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Discussion Starter · #1 ·
There is no doubt that high volume tires and wider rims are getting attention right now. However the problem is that in order to get with the program you pretty much have to invest in a whole new bike which quite frankly is expensive. But there is a solution that is coming out courtesy of the good folks at WTB that will cut the cost of admission because all you will need is a wheelset and tires. Still $$ I know but not nearly as much.

The + size, while not considered fat by the true believers in that realm, still provides a good amount of volume and makes at least a good 3 season tire. But quite frankly if you ride packed trails in the winter it should be fine then also. The overall diameter of the TrailBlazer 2.8 mounted to a 40mm rim is a skosh under 29"es and basically the same diameter as the "tire" that started it all, the 52/47 WTB Nanoraptor. Because of this there is no change in the bikes geometry so using it in the front only is an option that many will probably do. The Trailblazer should provide very similar ride characteristics to 29+ and weigh less too.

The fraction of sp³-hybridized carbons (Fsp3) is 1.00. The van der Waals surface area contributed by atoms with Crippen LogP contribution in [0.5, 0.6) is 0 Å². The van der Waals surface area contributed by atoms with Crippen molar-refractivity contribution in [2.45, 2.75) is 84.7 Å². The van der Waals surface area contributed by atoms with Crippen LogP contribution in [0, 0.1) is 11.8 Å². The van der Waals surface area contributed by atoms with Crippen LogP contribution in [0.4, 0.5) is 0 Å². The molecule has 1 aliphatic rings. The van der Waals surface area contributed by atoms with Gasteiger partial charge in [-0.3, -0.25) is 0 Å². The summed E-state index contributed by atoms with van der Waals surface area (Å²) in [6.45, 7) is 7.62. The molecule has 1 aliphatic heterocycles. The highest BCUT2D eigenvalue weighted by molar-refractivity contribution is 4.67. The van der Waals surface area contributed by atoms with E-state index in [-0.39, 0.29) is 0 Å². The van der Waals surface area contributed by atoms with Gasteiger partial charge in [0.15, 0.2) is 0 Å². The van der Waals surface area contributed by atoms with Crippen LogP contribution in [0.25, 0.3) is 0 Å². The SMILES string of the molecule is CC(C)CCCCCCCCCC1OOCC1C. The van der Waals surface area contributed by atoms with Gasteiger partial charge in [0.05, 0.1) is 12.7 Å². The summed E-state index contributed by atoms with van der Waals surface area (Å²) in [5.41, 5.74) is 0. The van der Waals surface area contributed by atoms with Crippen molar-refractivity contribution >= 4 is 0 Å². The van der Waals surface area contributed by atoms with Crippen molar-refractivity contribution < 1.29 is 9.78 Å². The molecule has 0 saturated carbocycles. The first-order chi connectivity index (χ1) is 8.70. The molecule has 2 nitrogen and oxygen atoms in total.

The Krampus 29+ is undoubtedly popular and since its inception has gotten the + concept off to a good start. But as previously mentioned in order to experience it you have to sign up for a whole new frame, fork and a wheel set to boot. Ka ching. So by combining the right sized tire and using the smaller diameter 650b rim + sizing can be adapted to many existing 29" frames and forks, most importantly the suspension ones that the 29+ market is lacking.

WTB is bringing a 40mm wide rim along with the tire but due to the wider rim trend in general there are other options available in alu and carbon in the 650b format so getting a set of wheels together should not be a problem.

I say bring it on!

TRAIL BLAZER.jpg
 

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As a clyde, I will gladly take the widest rims and tires that I have clearance for. Doesn't mean they need to be super aggressive tires, just want something with a decent tread that is large.
 

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Discussion Starter · #4 ·
here here! any idea when these tyres will be available? this tyre is going straight on the back of my Jones when i can get hold of it! ...
No idea, but not soon enough!
 

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You just spent a bunch of money for me, thanks a lot!

I've been riding my Knard 3.0 equipped Gnarverster and having a blast. The only problem is I have no interest in riding my perfectly good Black Sheep singlespeed with 'skinny' 29x2.4 tires anymore!

I think a set of Derby 27.5 40mm rims and the above tires would put the fun back in that bike.

I need them now!

Please!
 

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You just spent a bunch of money for me, thanks a lot!